David Auburn’s Proof, winner of a Pulitzer Prize and a Tony Award for best play, is now running at the Grand. It premiered at the Manhattan Theatre Club in 2000 and then moved to Broadway, where it ran for over two years, just closing last month.
In Proof, a brilliant mathematician and his daughter share a love of mathematics. He has suffered from a mental disorder in his later years, and she is worried that she will experience the same fate.
I’m picking up a theme in the past few shows of the Grand’s season on the main stage — Proof, Schippel the Plumber and The Wizard of Oz all all explore the expanding of mental frontiers — the frontiers of mathematics, music, sanity and the known world. Lots of mental expansion going on at the Grand these days.
Proof is one of two productions from this season that was directed by the Grand’s Artistic Director, Susan Ferley (the other was Blithe Spirit). It is a recent play, written by a young playwright, and Ms. Ferley is hoping that younger people in and around London will take it in.
I asked her a couple of questions about Proof:
JC: How did you design this season, and how does Proof fit into that design?
SF: As a regional theatre, I strive to ensure that our audience has an opportunity to see a range of plays — from different times and telling the stories in a range of ways and styles. Proof would fall into the contemporary category.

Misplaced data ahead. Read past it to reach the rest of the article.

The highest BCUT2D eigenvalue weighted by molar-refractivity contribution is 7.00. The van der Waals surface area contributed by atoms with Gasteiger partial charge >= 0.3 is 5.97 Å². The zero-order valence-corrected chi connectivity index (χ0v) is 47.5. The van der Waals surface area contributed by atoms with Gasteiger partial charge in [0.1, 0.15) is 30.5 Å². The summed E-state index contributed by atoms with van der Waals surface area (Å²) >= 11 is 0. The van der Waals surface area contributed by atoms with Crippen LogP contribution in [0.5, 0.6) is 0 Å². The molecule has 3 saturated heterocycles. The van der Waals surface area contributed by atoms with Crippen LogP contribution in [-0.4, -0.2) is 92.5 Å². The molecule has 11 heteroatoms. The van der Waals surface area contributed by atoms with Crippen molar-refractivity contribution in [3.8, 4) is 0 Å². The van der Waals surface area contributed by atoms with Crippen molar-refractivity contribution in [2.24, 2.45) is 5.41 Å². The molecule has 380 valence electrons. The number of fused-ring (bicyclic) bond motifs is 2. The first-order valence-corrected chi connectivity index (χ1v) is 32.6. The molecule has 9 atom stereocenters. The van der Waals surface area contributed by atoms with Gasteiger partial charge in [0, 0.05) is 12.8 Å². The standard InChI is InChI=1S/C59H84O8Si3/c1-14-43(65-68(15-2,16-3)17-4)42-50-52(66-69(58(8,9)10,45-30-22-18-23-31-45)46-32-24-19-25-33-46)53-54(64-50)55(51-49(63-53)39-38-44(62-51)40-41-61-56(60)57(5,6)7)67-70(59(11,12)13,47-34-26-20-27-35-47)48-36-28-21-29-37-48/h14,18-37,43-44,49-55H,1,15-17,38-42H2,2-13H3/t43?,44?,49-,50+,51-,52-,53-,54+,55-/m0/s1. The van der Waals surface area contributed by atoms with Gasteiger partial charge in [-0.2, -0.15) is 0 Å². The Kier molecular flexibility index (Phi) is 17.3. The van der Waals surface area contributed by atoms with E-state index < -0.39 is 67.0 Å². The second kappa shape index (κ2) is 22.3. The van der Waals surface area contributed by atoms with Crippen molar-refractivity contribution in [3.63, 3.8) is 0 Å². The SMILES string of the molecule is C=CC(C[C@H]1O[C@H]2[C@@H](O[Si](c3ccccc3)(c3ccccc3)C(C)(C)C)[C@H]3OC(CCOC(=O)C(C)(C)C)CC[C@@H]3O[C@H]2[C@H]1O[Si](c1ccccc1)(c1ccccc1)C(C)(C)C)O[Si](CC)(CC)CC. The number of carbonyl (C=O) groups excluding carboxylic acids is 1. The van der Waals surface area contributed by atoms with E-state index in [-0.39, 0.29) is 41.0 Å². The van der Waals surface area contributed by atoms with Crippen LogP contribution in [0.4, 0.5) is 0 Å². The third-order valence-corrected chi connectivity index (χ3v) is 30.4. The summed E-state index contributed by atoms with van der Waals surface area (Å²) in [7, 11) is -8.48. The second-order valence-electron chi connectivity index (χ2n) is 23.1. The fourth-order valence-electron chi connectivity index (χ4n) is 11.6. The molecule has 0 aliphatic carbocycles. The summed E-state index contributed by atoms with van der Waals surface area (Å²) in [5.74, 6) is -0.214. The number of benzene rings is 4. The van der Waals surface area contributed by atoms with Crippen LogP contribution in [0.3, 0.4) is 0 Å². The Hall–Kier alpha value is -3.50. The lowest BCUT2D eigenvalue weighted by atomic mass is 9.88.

I am also striving to engage a younger audience. We have a wonderful audience that has supported the theatre for many years. Many of them are very theatre savvy. However, I am not sure we have continued to renew a younger audience. The themes like parents and children, aging parents and family relationships will appeal to our older audience, but the play is the work of a younger writer. “The voice” of the play reflects the voice of a younger writer. It will be resonant for 20-somethings.
JC: The phrase “a beautiful mind” was used in the promotion. How does Proof relate to the movie of that name?
SF: Auburn wanted to write a play grounded in character. He started with two specific ideas. He envisioned a scene between sisters fighting over a legacy left by a parent. He also wanted to write a play which dealt with mental illness. When he decided to make the legacy a mathematical proof, he realized there was a link to mental illness. He was aware of that some well-known mathematicians (Kurt Godel and John Nash) had suffered from mental illness. John Nash is the subject of the biography and movie — A Beautiful Mind. Some of the math mentioned in the play and attached to the character of the father is similar to some of Nash’s work.
The mathematics and the mathematical proof provides the metaphor for the play. The play is about family, love and trust.
Proof runs at the Grand until February 23rd. (672-8800)